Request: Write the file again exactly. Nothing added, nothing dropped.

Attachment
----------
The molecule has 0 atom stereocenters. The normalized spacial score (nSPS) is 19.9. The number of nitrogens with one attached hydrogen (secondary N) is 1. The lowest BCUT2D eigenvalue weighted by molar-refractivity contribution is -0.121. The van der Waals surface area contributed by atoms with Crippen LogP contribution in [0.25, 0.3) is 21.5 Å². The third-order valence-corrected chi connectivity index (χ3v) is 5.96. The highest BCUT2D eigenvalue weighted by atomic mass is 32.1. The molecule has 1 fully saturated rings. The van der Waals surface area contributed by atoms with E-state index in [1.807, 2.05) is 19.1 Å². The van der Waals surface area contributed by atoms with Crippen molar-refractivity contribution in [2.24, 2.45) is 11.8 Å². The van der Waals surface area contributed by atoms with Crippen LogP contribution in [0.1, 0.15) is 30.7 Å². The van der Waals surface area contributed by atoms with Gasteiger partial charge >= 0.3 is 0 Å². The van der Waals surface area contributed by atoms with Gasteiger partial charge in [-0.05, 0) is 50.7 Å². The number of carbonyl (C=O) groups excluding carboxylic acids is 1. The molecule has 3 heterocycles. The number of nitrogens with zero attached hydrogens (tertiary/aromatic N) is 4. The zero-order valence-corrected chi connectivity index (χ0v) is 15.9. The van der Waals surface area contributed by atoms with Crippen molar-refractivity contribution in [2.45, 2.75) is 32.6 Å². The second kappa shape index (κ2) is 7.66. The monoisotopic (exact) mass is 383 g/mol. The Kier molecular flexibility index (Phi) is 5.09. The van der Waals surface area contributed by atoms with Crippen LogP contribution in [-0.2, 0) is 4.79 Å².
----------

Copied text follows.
The molecule has 0 atom stereocenters. The normalized spacial score (nSPS) is 19.9. The number of nitrogens with one attached hydrogen (secondary N) is 1. The lowest BCUT2D eigenvalue weighted by molar-refractivity contribution is -0.121. The van der Waals surface area contributed by atoms with Crippen LogP contribution in [0.25, 0.3) is 21.5 Å². The third-order valence-corrected chi connectivity index (χ3v) is 5.96. The highest BCUT2D eigenvalue weighted by atomic mass is 32.1. The molecule has 1 fully saturated rings. The van der Waals surface area contributed by atoms with E-state index in [1.807, 2.05) is 19.1 Å². The van der Waals surface area contributed by atoms with Crippen molar-refractivity contribution in [2.24, 2.45) is 11.8 Å². The van der Waals surface area contributed by atoms with Crippen LogP contribution in [0.1, 0.15) is 30.7 Å². The van der Waals surface area contributed by atoms with Gasteiger partial charge >= 0.3 is 0 Å². The van der Waals surface area contributed by atoms with Gasteiger partial charge in [-0.05, 0) is 50.7 Å². The number of carbonyl (C=O) groups excluding carboxylic acids is 1. The molecule has 3 heterocycles. The number of nitrogens with zero attached hydrogens (tertiary/aromatic N) is 4. The zero-order valence-corrected chi connectivity index (χ0v) is 15.9. The van der Waals surface area contributed by atoms with Crippen molar-refractivity contribution in [2.45, 2.75) is 32.6 Å². The second kappa shape index (κ2) is 7.66. The monoisotopic (exact) mass is 383 g/mol. The Kier molecular flexibility index (Phi) is 5.09. The van der Waals surface area contributed by atoms with Crippen LogP contribution in [-0.2, 0) is 4.79 Å².